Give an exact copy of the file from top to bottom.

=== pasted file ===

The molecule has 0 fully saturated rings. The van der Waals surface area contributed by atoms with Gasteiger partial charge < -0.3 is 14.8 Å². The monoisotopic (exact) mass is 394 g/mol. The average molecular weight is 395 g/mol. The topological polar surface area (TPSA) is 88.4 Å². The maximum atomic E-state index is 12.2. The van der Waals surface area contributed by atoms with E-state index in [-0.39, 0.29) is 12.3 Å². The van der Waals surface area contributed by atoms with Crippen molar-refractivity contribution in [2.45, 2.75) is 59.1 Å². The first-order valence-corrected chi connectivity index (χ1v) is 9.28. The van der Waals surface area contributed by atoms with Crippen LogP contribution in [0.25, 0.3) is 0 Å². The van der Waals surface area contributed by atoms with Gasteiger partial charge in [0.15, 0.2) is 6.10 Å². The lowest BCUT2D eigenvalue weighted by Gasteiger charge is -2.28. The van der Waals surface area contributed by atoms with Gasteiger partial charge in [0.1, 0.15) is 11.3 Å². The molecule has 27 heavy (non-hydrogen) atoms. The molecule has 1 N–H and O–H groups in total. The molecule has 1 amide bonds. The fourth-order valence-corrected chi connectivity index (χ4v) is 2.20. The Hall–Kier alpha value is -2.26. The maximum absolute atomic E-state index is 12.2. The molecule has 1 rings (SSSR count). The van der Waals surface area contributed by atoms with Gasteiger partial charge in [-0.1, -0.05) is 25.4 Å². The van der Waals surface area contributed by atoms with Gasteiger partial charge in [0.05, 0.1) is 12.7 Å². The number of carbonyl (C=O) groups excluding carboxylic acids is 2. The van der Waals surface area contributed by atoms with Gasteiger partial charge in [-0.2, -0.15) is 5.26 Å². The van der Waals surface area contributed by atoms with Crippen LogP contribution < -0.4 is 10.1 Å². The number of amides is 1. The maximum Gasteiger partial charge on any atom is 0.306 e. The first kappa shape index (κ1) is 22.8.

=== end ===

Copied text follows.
The molecule has 0 fully saturated rings. The van der Waals surface area contributed by atoms with Gasteiger partial charge < -0.3 is 14.8 Å². The monoisotopic (exact) mass is 394 g/mol. The average molecular weight is 395 g/mol. The topological polar surface area (TPSA) is 88.4 Å². The maximum atomic E-state index is 12.2. The van der Waals surface area contributed by atoms with E-state index in [-0.39, 0.29) is 12.3 Å². The van der Waals surface area contributed by atoms with Crippen molar-refractivity contribution in [2.45, 2.75) is 59.1 Å². The first-order valence-corrected chi connectivity index (χ1v) is 9.28. The van der Waals surface area contributed by atoms with Crippen LogP contribution in [0.25, 0.3) is 0 Å². The van der Waals surface area contributed by atoms with Gasteiger partial charge in [0.15, 0.2) is 6.10 Å². The lowest BCUT2D eigenvalue weighted by Gasteiger charge is -2.28. The van der Waals surface area contributed by atoms with Gasteiger partial charge in [0.1, 0.15) is 11.3 Å². The molecule has 27 heavy (non-hydrogen) atoms. The molecule has 1 N–H and O–H groups in total. The molecule has 1 amide bonds. The fourth-order valence-corrected chi connectivity index (χ4v) is 2.20. The Hall–Kier alpha value is -2.26. The maximum absolute atomic E-state index is 12.2. The molecule has 1 rings (SSSR count). The van der Waals surface area contributed by atoms with Gasteiger partial charge in [-0.1, -0.05) is 25.4 Å². The van der Waals surface area contributed by atoms with Gasteiger partial charge in [0.05, 0.1) is 12.7 Å². The number of carbonyl (C=O) groups excluding carboxylic acids is 2. The van der Waals surface area contributed by atoms with Gasteiger partial charge in [-0.2, -0.15) is 5.26 Å². The van der Waals surface area contributed by atoms with Crippen LogP contribution < -0.4 is 10.1 Å². The number of amides is 1. The maximum Gasteiger partial charge on any atom is 0.306 e. The first kappa shape index (κ1) is 22.8.